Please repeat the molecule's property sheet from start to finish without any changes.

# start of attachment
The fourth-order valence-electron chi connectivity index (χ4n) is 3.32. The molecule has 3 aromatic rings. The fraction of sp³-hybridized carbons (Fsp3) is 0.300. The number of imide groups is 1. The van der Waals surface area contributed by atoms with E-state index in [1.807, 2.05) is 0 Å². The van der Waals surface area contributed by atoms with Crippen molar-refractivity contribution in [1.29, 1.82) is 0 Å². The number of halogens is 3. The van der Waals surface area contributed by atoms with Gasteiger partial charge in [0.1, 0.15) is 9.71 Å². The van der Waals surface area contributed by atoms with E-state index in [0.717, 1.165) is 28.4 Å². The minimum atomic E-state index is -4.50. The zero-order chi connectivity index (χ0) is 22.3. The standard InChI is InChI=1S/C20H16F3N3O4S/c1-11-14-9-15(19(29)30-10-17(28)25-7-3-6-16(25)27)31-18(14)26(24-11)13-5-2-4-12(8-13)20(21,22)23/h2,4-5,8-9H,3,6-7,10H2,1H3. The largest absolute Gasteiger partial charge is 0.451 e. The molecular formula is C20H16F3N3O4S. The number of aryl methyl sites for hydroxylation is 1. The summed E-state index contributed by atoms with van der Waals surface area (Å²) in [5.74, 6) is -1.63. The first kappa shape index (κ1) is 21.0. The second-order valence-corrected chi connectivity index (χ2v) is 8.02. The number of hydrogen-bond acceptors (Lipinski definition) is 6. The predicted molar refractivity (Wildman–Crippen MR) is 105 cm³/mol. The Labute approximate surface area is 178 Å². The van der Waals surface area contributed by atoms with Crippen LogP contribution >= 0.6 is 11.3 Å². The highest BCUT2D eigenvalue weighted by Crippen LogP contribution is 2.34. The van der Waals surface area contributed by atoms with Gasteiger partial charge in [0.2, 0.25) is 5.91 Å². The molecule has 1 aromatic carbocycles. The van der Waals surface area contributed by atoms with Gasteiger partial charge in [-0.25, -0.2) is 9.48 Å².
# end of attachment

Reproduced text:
The fourth-order valence-electron chi connectivity index (χ4n) is 3.32. The molecule has 3 aromatic rings. The fraction of sp³-hybridized carbons (Fsp3) is 0.300. The number of imide groups is 1. The van der Waals surface area contributed by atoms with E-state index in [1.807, 2.05) is 0 Å². The van der Waals surface area contributed by atoms with Crippen molar-refractivity contribution in [1.29, 1.82) is 0 Å². The number of halogens is 3. The van der Waals surface area contributed by atoms with Gasteiger partial charge in [0.1, 0.15) is 9.71 Å². The van der Waals surface area contributed by atoms with E-state index in [0.717, 1.165) is 28.4 Å². The minimum atomic E-state index is -4.50. The zero-order chi connectivity index (χ0) is 22.3. The standard InChI is InChI=1S/C20H16F3N3O4S/c1-11-14-9-15(19(29)30-10-17(28)25-7-3-6-16(25)27)31-18(14)26(24-11)13-5-2-4-12(8-13)20(21,22)23/h2,4-5,8-9H,3,6-7,10H2,1H3. The largest absolute Gasteiger partial charge is 0.451 e. The molecular formula is C20H16F3N3O4S. The number of aryl methyl sites for hydroxylation is 1. The summed E-state index contributed by atoms with van der Waals surface area (Å²) in [5.74, 6) is -1.63. The first kappa shape index (κ1) is 21.0. The second-order valence-corrected chi connectivity index (χ2v) is 8.02. The number of hydrogen-bond acceptors (Lipinski definition) is 6. The predicted molar refractivity (Wildman–Crippen MR) is 105 cm³/mol. The Labute approximate surface area is 178 Å². The van der Waals surface area contributed by atoms with Crippen LogP contribution >= 0.6 is 11.3 Å². The highest BCUT2D eigenvalue weighted by Crippen LogP contribution is 2.34. The van der Waals surface area contributed by atoms with Gasteiger partial charge in [0.2, 0.25) is 5.91 Å². The molecule has 1 aromatic carbocycles. The van der Waals surface area contributed by atoms with Gasteiger partial charge in [-0.25, -0.2) is 9.48 Å².